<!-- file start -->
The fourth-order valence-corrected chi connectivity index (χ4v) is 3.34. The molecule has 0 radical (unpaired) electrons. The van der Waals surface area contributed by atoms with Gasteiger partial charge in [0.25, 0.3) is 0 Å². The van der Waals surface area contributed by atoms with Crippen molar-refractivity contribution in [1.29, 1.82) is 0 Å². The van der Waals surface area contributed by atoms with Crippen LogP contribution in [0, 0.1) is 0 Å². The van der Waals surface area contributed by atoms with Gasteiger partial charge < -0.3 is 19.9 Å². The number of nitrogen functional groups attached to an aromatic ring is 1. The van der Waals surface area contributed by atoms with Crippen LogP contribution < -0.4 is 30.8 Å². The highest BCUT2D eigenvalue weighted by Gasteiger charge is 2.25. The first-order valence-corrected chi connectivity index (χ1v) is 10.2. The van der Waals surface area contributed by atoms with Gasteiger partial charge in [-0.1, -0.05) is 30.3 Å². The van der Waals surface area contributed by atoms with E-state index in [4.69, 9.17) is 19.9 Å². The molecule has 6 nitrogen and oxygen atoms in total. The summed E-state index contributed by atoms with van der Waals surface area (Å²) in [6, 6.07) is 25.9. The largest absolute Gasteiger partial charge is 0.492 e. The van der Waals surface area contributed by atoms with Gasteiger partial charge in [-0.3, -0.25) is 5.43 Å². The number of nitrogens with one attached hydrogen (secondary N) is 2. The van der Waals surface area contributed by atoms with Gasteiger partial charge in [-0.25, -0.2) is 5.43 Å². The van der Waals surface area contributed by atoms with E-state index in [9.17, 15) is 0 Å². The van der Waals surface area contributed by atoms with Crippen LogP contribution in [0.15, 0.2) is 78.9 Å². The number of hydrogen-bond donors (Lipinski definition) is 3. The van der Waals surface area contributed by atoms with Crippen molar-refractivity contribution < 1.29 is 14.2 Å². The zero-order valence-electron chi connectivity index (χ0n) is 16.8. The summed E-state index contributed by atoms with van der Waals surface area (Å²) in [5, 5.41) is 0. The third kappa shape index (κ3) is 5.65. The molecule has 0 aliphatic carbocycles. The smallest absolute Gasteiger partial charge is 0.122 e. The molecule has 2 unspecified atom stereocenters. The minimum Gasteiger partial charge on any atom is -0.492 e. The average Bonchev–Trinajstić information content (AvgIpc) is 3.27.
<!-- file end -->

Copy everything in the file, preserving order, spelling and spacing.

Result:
The fourth-order valence-corrected chi connectivity index (χ4v) is 3.34. The molecule has 0 radical (unpaired) electrons. The van der Waals surface area contributed by atoms with Gasteiger partial charge in [0.25, 0.3) is 0 Å². The van der Waals surface area contributed by atoms with Crippen molar-refractivity contribution in [1.29, 1.82) is 0 Å². The van der Waals surface area contributed by atoms with Crippen LogP contribution in [0, 0.1) is 0 Å². The van der Waals surface area contributed by atoms with Gasteiger partial charge < -0.3 is 19.9 Å². The number of nitrogen functional groups attached to an aromatic ring is 1. The van der Waals surface area contributed by atoms with Crippen LogP contribution < -0.4 is 30.8 Å². The highest BCUT2D eigenvalue weighted by Gasteiger charge is 2.25. The first-order valence-corrected chi connectivity index (χ1v) is 10.2. The van der Waals surface area contributed by atoms with Gasteiger partial charge in [-0.1, -0.05) is 30.3 Å². The van der Waals surface area contributed by atoms with E-state index in [4.69, 9.17) is 19.9 Å². The molecule has 6 nitrogen and oxygen atoms in total. The summed E-state index contributed by atoms with van der Waals surface area (Å²) in [6, 6.07) is 25.9. The largest absolute Gasteiger partial charge is 0.492 e. The van der Waals surface area contributed by atoms with Gasteiger partial charge in [-0.3, -0.25) is 5.43 Å². The number of nitrogens with one attached hydrogen (secondary N) is 2. The van der Waals surface area contributed by atoms with Gasteiger partial charge in [-0.25, -0.2) is 5.43 Å². The van der Waals surface area contributed by atoms with E-state index in [9.17, 15) is 0 Å². The van der Waals surface area contributed by atoms with Crippen LogP contribution in [0.15, 0.2) is 78.9 Å². The number of hydrogen-bond donors (Lipinski definition) is 3. The van der Waals surface area contributed by atoms with Crippen molar-refractivity contribution < 1.29 is 14.2 Å². The zero-order valence-electron chi connectivity index (χ0n) is 16.8. The summed E-state index contributed by atoms with van der Waals surface area (Å²) in [5, 5.41) is 0. The third kappa shape index (κ3) is 5.65. The molecule has 0 aliphatic carbocycles. The smallest absolute Gasteiger partial charge is 0.122 e. The molecule has 2 unspecified atom stereocenters. The minimum Gasteiger partial charge on any atom is -0.492 e. The average Bonchev–Trinajstić information content (AvgIpc) is 3.27.